It's an actuary's guess whether that will prove to be less generous or more generous than the formula contained in the state's new plan.
The new legislation calls for 2.5 percent for workers hired starting in 2013. But the state plan sets an older age, 67, for the retirement benefit.
Another provision of the new law limits how much of a new worker's average final pay counts toward pension calculations: $110,000 for most employees; $132,000 for public workers such as teachers, police and firefighters who don't participate in Social Security. The figures will adjust annually for inflation.
Relatively few employees earn base pay that crosses the six-figure thresholds. A Bee analysis of state government payroll data, for example, shows that about 9,000 state workers, or 4 percent, earned $110,000 or more last year before overtime.
The pension cap will keep many rank-and-file law enforcement officers from moving into management jobs, predicted Ron Cottingham, president of Peace Officers Research Association of California, which represents 64,000 public safety employees.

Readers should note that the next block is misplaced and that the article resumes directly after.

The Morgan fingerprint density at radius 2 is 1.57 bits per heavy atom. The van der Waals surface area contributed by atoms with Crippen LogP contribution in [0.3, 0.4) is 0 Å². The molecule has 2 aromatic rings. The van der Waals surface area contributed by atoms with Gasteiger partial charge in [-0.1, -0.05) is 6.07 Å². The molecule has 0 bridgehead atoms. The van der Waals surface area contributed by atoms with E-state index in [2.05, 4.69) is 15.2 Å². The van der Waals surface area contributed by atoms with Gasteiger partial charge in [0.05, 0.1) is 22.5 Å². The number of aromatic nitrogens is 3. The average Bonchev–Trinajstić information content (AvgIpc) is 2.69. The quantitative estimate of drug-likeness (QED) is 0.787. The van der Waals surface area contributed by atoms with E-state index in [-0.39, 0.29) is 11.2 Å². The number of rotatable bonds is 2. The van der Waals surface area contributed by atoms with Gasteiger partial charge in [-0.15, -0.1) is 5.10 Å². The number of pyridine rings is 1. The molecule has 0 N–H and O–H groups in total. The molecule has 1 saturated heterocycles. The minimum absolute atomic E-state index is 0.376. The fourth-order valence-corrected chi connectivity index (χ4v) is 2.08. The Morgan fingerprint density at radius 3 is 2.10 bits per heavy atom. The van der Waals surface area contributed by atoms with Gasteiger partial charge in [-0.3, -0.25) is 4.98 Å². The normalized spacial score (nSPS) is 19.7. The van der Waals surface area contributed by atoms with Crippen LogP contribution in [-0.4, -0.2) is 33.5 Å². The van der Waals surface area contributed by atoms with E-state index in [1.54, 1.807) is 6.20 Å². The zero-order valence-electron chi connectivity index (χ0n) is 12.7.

"You could also see a brain drain" of experienced workers, he said, as higher employee contributions kick in. "People won't want to lose that much going forward, so they'll pull the pin and retire and go do something else."
Brown, who enthusiastically announced the measure last week, is expected to sign it soon. Then it will be organized labor's move. Some union leaders have suggested they would back a ballot referendum asking voters to overturn the law. They also could sue.
"Lawyers are looking at these things," said Cottingham. "We don't know yet if this is something that could be legally challenged."